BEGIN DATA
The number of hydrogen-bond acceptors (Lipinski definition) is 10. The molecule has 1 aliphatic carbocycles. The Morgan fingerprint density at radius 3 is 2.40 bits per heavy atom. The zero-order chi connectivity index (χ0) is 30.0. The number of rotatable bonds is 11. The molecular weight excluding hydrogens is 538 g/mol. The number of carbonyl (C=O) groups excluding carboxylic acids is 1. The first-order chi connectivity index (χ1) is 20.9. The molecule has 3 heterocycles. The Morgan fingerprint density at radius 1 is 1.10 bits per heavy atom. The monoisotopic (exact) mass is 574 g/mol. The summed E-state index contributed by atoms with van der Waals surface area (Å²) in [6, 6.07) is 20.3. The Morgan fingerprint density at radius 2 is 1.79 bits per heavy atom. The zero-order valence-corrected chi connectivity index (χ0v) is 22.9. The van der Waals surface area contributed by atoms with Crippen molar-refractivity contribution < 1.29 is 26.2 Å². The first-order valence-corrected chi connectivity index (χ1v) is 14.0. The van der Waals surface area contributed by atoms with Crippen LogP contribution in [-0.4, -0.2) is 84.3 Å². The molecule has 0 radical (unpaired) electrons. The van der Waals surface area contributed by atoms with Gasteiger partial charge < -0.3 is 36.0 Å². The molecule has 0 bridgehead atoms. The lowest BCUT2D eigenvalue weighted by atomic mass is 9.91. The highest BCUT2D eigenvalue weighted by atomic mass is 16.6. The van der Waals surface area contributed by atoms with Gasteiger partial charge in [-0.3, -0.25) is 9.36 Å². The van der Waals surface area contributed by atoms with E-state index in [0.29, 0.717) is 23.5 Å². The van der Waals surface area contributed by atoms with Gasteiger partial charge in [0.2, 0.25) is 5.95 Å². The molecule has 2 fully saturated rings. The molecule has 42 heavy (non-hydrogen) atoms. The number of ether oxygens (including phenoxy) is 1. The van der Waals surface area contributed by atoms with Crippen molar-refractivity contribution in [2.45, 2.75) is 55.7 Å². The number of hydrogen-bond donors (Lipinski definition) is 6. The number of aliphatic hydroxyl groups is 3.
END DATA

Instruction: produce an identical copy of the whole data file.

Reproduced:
The number of hydrogen-bond acceptors (Lipinski definition) is 10. The molecule has 1 aliphatic carbocycles. The Morgan fingerprint density at radius 3 is 2.40 bits per heavy atom. The zero-order chi connectivity index (χ0) is 30.0. The number of rotatable bonds is 11. The molecular weight excluding hydrogens is 538 g/mol. The number of carbonyl (C=O) groups excluding carboxylic acids is 1. The first-order chi connectivity index (χ1) is 20.9. The molecule has 3 heterocycles. The Morgan fingerprint density at radius 1 is 1.10 bits per heavy atom. The monoisotopic (exact) mass is 574 g/mol. The summed E-state index contributed by atoms with van der Waals surface area (Å²) in [6, 6.07) is 20.3. The Morgan fingerprint density at radius 2 is 1.79 bits per heavy atom. The zero-order valence-corrected chi connectivity index (χ0v) is 22.9. The van der Waals surface area contributed by atoms with Crippen molar-refractivity contribution < 1.29 is 26.2 Å². The first-order valence-corrected chi connectivity index (χ1v) is 14.0. The van der Waals surface area contributed by atoms with Crippen LogP contribution in [-0.4, -0.2) is 84.3 Å². The molecule has 0 radical (unpaired) electrons. The van der Waals surface area contributed by atoms with Gasteiger partial charge < -0.3 is 36.0 Å². The molecule has 0 bridgehead atoms. The lowest BCUT2D eigenvalue weighted by atomic mass is 9.91. The highest BCUT2D eigenvalue weighted by atomic mass is 16.6. The van der Waals surface area contributed by atoms with Gasteiger partial charge in [-0.3, -0.25) is 9.36 Å². The van der Waals surface area contributed by atoms with E-state index in [0.29, 0.717) is 23.5 Å². The van der Waals surface area contributed by atoms with Gasteiger partial charge in [0.2, 0.25) is 5.95 Å². The molecule has 2 fully saturated rings. The molecule has 42 heavy (non-hydrogen) atoms. The number of ether oxygens (including phenoxy) is 1. The van der Waals surface area contributed by atoms with Crippen molar-refractivity contribution in [2.45, 2.75) is 55.7 Å². The number of hydrogen-bond donors (Lipinski definition) is 6. The number of aliphatic hydroxyl groups is 3.